cite an agreement between herself and Banner Bank and therefore cannot prove the first element
of a breach of contract claim—that a contract exists. (Dkt. No. 120, p. 44.) It next argues that,
assuming a contract exists, Loree Smith has not identified a breach of that contract. (Dkt. Nos.
120, pp. 44–45 & 164, p. 46.) But Loree Smith has alleged sufficient facts to satisfy each of the
elements of breach of contract: the “existence of a contract, . . . nonperformance by [Banner
Bank], and damages.” Mackay v. Cannon, 996 P.2d 1081, 1085 (Utah Ct. App. 2000).
First, Loree Smith has alleged a contract to which she has sufficient interest to bring a
claim. Under Utah law, “a third party [has] enforceable rights under a contract” if she is “an
‘intended beneficiary’ of the contract.” Ron Case Roofing and Asphalt Paving, Inc. v. Blomquest,
773 P.2d 1382, 1386 (Utah 1989). To determine whether Loree Smith is an intended beneficiary
of the Release, the court must look to “the terms of the contract as well as the surrounding facts
and circumstances.” Id. The Release expressly names Loree Smith, and in it Banner Bank agreed
to release its interest in claims against her as consideration for accelerated payments it was to
receive under the Release. (Dkt. No. 140, Exhibit F.) Thus, the terms of the contract support that
Loree Smith was an intended beneficiary, and therefore she has a claim to enforce the contract.
Second, Loree Smith’s counterclaim identifies multiple acts of breach by Banner Bank
that the Release prohibited. Those acts include Banner Bank’s having recorded the Trust Deed
less than one year after entering the Release, therefore encumbering Loree Smith’s title to the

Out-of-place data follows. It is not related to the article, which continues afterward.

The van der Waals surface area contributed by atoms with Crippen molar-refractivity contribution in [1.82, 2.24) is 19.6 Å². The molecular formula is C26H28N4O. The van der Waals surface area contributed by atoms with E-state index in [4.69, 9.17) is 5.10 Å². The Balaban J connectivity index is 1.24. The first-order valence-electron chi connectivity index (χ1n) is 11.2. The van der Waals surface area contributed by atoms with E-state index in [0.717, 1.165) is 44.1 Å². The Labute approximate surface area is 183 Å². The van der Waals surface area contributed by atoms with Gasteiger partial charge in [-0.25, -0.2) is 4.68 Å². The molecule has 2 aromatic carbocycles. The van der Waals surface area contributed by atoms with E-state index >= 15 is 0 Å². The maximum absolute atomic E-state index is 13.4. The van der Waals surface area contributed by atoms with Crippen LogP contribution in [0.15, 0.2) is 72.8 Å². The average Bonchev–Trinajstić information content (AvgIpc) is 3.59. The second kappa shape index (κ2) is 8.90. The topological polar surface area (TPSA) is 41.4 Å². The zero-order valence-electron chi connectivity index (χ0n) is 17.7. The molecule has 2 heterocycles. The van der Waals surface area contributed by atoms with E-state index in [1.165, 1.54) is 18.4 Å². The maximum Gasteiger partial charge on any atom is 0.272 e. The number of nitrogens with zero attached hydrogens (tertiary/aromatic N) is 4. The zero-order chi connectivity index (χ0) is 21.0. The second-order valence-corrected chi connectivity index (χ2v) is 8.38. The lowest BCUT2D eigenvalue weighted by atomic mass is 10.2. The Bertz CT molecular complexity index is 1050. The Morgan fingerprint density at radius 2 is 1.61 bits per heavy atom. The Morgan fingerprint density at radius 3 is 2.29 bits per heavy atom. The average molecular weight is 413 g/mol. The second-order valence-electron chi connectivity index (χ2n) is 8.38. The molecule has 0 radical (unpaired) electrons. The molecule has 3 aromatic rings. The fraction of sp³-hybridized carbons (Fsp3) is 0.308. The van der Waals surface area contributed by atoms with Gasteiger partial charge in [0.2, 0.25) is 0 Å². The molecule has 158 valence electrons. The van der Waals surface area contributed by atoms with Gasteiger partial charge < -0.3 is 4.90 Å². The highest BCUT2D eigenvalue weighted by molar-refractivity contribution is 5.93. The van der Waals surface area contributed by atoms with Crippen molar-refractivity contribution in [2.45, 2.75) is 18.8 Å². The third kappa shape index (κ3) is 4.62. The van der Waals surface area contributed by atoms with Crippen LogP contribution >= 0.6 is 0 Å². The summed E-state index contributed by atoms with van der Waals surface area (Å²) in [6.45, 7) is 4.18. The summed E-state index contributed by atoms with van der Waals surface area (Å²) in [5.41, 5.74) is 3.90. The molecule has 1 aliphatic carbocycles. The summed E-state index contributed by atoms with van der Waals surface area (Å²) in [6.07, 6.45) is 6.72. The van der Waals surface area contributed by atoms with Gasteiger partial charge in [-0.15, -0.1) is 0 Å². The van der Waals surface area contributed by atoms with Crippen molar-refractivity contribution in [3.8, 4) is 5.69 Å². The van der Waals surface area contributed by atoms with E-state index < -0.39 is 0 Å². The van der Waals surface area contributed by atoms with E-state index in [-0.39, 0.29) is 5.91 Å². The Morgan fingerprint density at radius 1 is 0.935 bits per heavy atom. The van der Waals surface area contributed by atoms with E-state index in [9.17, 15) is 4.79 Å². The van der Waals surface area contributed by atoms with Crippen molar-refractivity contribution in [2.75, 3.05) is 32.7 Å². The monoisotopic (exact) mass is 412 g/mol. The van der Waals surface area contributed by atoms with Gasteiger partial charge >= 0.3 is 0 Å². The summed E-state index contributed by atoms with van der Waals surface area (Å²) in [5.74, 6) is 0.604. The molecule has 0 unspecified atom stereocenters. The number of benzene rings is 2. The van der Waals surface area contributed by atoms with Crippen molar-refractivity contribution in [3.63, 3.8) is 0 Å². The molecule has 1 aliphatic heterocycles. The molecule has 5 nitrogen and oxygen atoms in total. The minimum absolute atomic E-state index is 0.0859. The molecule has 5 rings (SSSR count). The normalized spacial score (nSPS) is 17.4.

condominium, and Banner Bank’s having named Loree Smith in this lawsuit less than two years
after entering the Release. The Release was drafted broadly, contemplating that Loree Smith was
released from any lien and/or cause of action. It “RELEASE[D] and FOREVER
DISCHARGE[D] Loree Smith of . . . any liens [and] actions and causes of action of any and
every nature whatsoever relating to the Loan.” The Loan was a loan for $2.3 million between
Banner Bank and the assignor. The recorded Trust Deed was intended to secure the Loan. And
this lawsuit is Banner Bank’s attempt to recover on a judgment for the value of the Loan. (Dkt.
No. 2.) Therefore, the recorded Trust Deed constituted a lien, which clouded Loree Smith’s title,
pertaining to the Loan. And the claim for declaratory judgment in this suit is a cause of action
relating to the Loan. 2 Both were prohibited by the Release, and Loree Smith’s allegation of them
demonstrates a potential breach.
Finally, Loree Smith’s counterclaim sufficiently pleads damages, and Banner Bank does
not dispute that this element is met. (Dkt. Nos. 75, 120, & 164.)
Thus, Banner Bank is not entitled to judgment as a matter of law on Loree Smith’s
counterclaim for breach of contract, and the court DENIES summary judgment.
Banner Bank claims naming Loree Smith to the suit was not a breach of the Release because Banner Bank does not
seek monetary damages from her and because the court previously declined to dismiss Loree Smith. Banner Bank
provides no authority or record citations for its suggestion that a claim for monetary damages should be viewed
differently from a claim for declaratory judgment under the Release. And the court’s decision not to dismiss Loree
Smith has no bearing on whether Banner Bank violated an agreement by naming her in a suit.
DATED this 28th day of March, 2017.
BY THE COURT:
United States District Judge